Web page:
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David Bedford

Dr. David Bedford, the apple breeder at University of Minnesota where the original Honeycrisp was bred in 1961 and released as a commercial variety in 1991, said Honeycrisp is somewhat of a quirky apple. Sometimes, the trees themselves look different from one year to the next. “A given tree can produce apples that vary in color from year to year,” he said.

The normal process in evaluating a genetic mutation, he said, is to watch it for about three years to see whether it continues to show genetic stability and its unique character, he said. The Royal Red Honeycrisp, the new sport now being commercialized by Willow Drive Nursery, appears to be consistent so far.

Honeycrisp went off patent in 2008, but under U.S. patent law, that’s not an issue. Under U.S. law, a sport—a limb or a whole-tree mutation—that occurs in an open-release variety belongs to the owner of the orchard in which it’s found.

Some varieties are noted for producing sports, and there are now numerous redder sports of Red Delicious, Gala, McIntosh, Fuji, and many others. Bedford isn’t sure whether some varieties are just more unstable and mutate more frequently, or whether more mutations are found as more trees are planted. As of now, there are many more Gala trees than Honeycrisp trees.

So far, Royal Red Honeycrisp is the only Honeycrisp sport that is being commercialized, but there are reports of others out there, he said.

Some sports of some varieties, like the early Fuji strains, are so different in ripening season they raise the question, “Has it mutated to where it is no longer a Fuji?” Bedford said.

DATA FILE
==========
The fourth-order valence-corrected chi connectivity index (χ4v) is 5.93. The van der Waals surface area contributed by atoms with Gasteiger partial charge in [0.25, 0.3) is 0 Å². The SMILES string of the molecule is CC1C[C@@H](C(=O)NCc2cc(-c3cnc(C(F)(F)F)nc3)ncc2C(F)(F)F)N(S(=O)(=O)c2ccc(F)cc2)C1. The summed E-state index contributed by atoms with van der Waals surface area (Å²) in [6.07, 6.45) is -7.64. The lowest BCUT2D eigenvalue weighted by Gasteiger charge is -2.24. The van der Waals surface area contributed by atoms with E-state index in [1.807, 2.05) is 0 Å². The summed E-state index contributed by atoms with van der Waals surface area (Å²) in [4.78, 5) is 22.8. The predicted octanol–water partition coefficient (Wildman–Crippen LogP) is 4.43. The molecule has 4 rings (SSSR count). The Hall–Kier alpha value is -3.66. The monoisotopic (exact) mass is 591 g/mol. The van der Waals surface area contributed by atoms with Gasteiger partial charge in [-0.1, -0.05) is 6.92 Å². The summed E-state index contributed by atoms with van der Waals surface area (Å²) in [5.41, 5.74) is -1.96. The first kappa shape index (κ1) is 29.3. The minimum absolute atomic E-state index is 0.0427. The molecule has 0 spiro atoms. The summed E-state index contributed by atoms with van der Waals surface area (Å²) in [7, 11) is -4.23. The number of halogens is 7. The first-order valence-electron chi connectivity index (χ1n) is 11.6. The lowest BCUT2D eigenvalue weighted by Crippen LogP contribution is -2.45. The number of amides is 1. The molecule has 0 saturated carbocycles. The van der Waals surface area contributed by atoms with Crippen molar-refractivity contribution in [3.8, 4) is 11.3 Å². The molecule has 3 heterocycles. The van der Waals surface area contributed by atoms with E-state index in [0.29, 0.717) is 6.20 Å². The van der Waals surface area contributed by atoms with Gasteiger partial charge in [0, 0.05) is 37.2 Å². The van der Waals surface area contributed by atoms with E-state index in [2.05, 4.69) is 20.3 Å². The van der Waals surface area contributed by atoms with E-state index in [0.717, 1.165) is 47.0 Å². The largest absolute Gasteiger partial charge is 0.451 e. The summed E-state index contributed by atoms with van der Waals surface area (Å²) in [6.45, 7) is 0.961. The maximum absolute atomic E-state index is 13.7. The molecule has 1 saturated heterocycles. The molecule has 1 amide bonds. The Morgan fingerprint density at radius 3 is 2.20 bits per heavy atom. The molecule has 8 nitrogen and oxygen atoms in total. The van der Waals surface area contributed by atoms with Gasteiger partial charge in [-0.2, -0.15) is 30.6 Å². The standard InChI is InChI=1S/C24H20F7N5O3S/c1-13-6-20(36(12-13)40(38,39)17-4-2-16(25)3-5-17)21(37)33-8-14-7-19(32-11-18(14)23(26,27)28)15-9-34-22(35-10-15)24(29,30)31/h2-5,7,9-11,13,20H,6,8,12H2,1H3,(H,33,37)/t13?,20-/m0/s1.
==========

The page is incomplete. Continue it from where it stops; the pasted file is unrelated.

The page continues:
Bedford noted that in many other countries, sports cannot be patented without the permission of the original variety’s owner if the patent on it has not expired. That’s not true in the United States.

In releasing the variety MN 1914 that later was named SweeTango, the University of Minnesota took precautions. Under the licensing agreement when it assigned MN 1914 to Pepin Heights Orchard in Lake City, Minnesota, the ­university will own any sports that are found.

In an interview with Good Fruit Grower in 2008, ­Bedford said that the constant “inflation” of varieties with the discovery of redder sports is a bad situation for the original variety owner and also for orchardists who have invested in planting orchards of the original variety. Sometimes, it’s not good for the industry either.

“We end up with these redder strains that don’t taste as good. We get redder and redder, but we lose quality, and of course Red Delicious is the perfect poster child. Everybody loses.”

Bedford calls it “the rush to redness,” which rests ultimately on consumers’ continuing tendency to shop with their eyes. Growers, who want to get to market early, may let redness trump ripeness, serving consumers green apples that don’t taste good.

“The United States is the only system I’m aware of that allows someone to find a sport and completely make it their own, and it’s frustrating,” Bedford said in the article in 2008.

“Honeycrisp took thirty years from breeding to release, and all it takes is someone to happen to notice a little redder limb and suddenly they’re the new owner of all that technology. Pretty much everywhere else in the world, you have to go through the owner of the variety. Technologically advanced as we are in this country, we’re behind the eight ball in intellectual property protection.”